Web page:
Spending a night or two in Boringsville is an inevitable part of long term travel: you need to make a train or bus connection, or it’s the only place you can find some accommodation. Whatever the reason, there’s no need to make your stay in a small, insignificant town boring. It can be even better than hitting the big smoke or camping out in the national park, you just have to know how.
Vagabondish is reader-supported. When you buy through links on our site, we may earn an affiliate commission. Read our disclosure.
Tip #1: Start with the Right Attitude
Change the name of this place you’ve landed in. Replace Boringsville in your head with the idea that you can have a one-day adventure here. I absolutely believe that there is something interesting to see and do in every town and village on earth. If you can’t prove this true, then you’re just not trying hard enough.
Tip #2: Get a Map
Small towns often have a surprisingly large network of streets to explore. If there’s a tourism office (yes, even small towns have one, very often!) ask for a map there, or otherwise try at your hotel or motel or at a gas station. Nearly every time I’ve done this I’ve been surprised to discover that the town actually extended somewhere away from the main street, into areas I probably never would have discovered if I’d just been wandering aimlessly.
Scour the map for hints on interesting places, too. Local cemeteries can often provide some interesting stories or a photogenic landscape, for example. Check for nature trails, parks, churches and historical buildings and mark any places you’d like to walk by.
“This place won’t have a museum!” is a sentence I’ve heard many times (often in my own head). Recently I spent a night in Merredin, a small town in the Western Australian wheatbelt region, and this phrase was proved absolutely wrong once more. They had more than one museum! One was a cute Railway Museum literally in the top of the railway station building, and there was a Military Museum too.
One catch in a lot of small towns is that these museums only have limited opening hours, so check into the situation early to make sure you don’t miss out. (I say this from experience since I didn’t get to see Merredin’s Military Museum!). These small museums say a lot about the local people and what’s important to them and you can often find some real gems of information.
Tip #4: Talk to the Locals
In every small town I’ve ever visited, the locals are so surprised to see an interested tourist that they’ll go out of their way to help you out. They’re proud of their hometown and want others to know why.
It’s usually pretty easy to get chatting with a local in a small town. Walk into any shop or talk to the people at the hotel, and with the slow pace of life in most such towns they’re bound to have time to talk to you. Tell them that you’re interested in learning more about the town and ask for suggestions on where you can go. In the past this approach has got me a lift with a restaurant owner’s brother out to a small church a few miles away from the Russian village I was visiting, to see something beautiful that very few tourists ever lay eyes on.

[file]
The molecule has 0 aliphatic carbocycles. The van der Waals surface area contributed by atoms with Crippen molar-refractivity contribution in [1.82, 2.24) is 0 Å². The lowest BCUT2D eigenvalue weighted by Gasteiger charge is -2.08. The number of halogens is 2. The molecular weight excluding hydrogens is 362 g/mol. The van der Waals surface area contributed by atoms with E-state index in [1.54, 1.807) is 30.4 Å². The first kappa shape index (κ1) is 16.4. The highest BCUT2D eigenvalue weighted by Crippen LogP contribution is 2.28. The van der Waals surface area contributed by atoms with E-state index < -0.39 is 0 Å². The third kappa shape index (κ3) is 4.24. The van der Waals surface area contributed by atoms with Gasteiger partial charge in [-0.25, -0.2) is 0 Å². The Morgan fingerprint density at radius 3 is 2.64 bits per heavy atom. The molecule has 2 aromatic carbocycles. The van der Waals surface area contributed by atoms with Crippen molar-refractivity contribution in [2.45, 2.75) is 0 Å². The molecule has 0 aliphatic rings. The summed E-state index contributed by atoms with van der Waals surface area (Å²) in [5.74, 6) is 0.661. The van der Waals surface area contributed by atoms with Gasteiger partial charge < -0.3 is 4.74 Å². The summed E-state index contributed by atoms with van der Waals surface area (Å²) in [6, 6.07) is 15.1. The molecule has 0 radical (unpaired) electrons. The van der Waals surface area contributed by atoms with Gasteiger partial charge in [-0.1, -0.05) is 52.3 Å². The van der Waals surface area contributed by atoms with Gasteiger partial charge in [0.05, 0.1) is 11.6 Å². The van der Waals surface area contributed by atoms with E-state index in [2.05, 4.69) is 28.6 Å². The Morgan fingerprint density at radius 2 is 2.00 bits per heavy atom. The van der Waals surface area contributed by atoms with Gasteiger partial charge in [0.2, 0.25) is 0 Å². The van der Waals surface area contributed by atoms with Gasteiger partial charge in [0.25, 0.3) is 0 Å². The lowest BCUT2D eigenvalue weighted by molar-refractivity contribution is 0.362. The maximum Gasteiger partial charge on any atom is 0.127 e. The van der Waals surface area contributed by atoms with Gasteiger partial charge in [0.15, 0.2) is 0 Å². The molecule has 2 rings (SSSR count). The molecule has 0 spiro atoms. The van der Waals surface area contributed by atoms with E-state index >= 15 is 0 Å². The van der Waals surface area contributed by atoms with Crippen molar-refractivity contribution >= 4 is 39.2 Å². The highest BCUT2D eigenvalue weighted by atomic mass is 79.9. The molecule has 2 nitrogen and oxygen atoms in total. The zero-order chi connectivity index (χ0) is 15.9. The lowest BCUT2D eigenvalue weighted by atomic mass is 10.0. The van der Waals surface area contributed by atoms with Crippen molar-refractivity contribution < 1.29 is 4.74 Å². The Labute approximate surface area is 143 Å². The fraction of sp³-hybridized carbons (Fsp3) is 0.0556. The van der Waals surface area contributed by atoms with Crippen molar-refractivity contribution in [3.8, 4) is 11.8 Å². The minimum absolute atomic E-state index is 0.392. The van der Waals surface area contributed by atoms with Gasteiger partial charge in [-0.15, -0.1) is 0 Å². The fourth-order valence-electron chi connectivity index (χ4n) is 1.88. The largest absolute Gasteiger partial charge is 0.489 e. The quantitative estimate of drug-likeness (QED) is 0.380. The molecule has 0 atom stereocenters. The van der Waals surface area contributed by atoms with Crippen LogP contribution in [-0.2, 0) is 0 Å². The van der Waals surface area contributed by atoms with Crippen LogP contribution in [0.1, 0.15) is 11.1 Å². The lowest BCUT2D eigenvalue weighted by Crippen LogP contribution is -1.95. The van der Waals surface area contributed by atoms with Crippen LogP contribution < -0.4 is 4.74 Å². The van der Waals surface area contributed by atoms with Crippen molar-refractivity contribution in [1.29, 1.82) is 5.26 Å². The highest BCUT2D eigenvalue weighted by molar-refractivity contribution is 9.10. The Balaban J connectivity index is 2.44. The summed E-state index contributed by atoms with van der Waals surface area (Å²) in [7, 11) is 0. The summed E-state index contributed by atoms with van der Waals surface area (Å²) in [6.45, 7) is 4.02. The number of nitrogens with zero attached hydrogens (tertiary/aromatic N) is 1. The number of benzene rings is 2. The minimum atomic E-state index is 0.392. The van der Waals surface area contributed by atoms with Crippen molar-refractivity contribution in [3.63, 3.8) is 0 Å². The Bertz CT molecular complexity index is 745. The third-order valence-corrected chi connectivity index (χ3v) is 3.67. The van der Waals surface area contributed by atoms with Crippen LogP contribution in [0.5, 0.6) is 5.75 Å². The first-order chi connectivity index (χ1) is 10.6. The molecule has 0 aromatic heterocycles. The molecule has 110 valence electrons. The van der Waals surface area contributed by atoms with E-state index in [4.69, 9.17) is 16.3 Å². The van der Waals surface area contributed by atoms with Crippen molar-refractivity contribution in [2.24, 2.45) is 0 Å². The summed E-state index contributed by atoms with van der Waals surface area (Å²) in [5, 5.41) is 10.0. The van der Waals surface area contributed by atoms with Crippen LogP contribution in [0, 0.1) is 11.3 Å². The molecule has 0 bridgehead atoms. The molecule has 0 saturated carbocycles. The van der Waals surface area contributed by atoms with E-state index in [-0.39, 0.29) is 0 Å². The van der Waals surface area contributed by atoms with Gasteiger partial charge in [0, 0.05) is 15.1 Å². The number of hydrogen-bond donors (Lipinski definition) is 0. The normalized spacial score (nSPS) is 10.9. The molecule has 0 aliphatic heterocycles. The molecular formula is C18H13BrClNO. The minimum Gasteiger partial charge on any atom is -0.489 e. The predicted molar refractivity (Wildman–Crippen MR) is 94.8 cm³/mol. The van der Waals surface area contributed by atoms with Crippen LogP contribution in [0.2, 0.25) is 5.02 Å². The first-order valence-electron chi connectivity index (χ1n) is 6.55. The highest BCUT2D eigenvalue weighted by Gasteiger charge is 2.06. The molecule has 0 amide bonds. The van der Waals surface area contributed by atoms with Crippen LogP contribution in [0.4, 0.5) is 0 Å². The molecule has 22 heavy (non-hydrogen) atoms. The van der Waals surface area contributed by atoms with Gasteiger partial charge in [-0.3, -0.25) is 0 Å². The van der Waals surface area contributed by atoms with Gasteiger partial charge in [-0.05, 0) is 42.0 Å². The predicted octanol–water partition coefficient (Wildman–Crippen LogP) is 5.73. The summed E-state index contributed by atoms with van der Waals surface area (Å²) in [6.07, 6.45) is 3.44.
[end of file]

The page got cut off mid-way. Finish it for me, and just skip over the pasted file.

Even a town that appears to have nothing special about it is still a minefield of potential activities for you. Once stuck in a small village in outback New South Wales for a day to get a bus connection onward, I noticed that in this town, like many, the town name was included in pretty much every shop name and in many other places too. I started wandering the place with my camera taking photos of each version of the town name and later Photoshopped them into an interesting collage — unfortunately the biggest impression was that the town needed to take some care to upgrade its decaying signage.
Nearly every traveler’s got a digital camera these days, so look out for your own project: roof colors, window shapes, trash cans, whatever takes your fancy. Without a camera, you can also find some projects to spend your time on: surveying the kinds of people who shop in the town each day or checking car license plates to see where they’re from. Be open to any kind of distraction and you’ll be quite amazed how interesting these small details can become.
Tip #6: Be Proud to be a Pioneer
Plenty of travelers can say they’ve been to Paris or Sydney but a lot fewer can claim knowing much about the world’s millions of smaller towns and villages. Spending time in a smaller place gives you the chance to gather unique stories that you’ll reminisce about for years to come.
When I was backpacking through Estonia and got to the western island of Saaremaa, most of the travelers around me stopped there and hit the pizza shop. But I’d seen a tiny spot on my map and read that I could get a boat across to Abruka Island, a settlement of some 14 people. I spent a fabulous day there walking across fields with a local dog who adopted me, checking out the local ceremony and even got a concert out of it — a group of church choir singers from the mainland happened to be there that day to sing for the local residents. I’ve never met anyone else who’s made the trip to Abruka Island, so I’m proud of my interesting day there.
Tip #7: Enjoy the Relaxation of a Small Town Outing
A small town stopover is really a huge blessing. Whether you’re mostly hiking national parks or doing heavy city-based sightseeing, breaking up your trip with a short stay in a small, quiet town is a great way to refuel your energy and start to see things with fresh eyes again. Sleep a bit later without feeling guilty that you’re missing out on too much; spend an afternoon in the local café reading a book or catching up on writing a few postcards; or stretch your legs with a long walk after too much time on trains or planes.
Enjoy the chance to relax a little — after all, traveling is meant to be fun, so make the most of every situation you come across.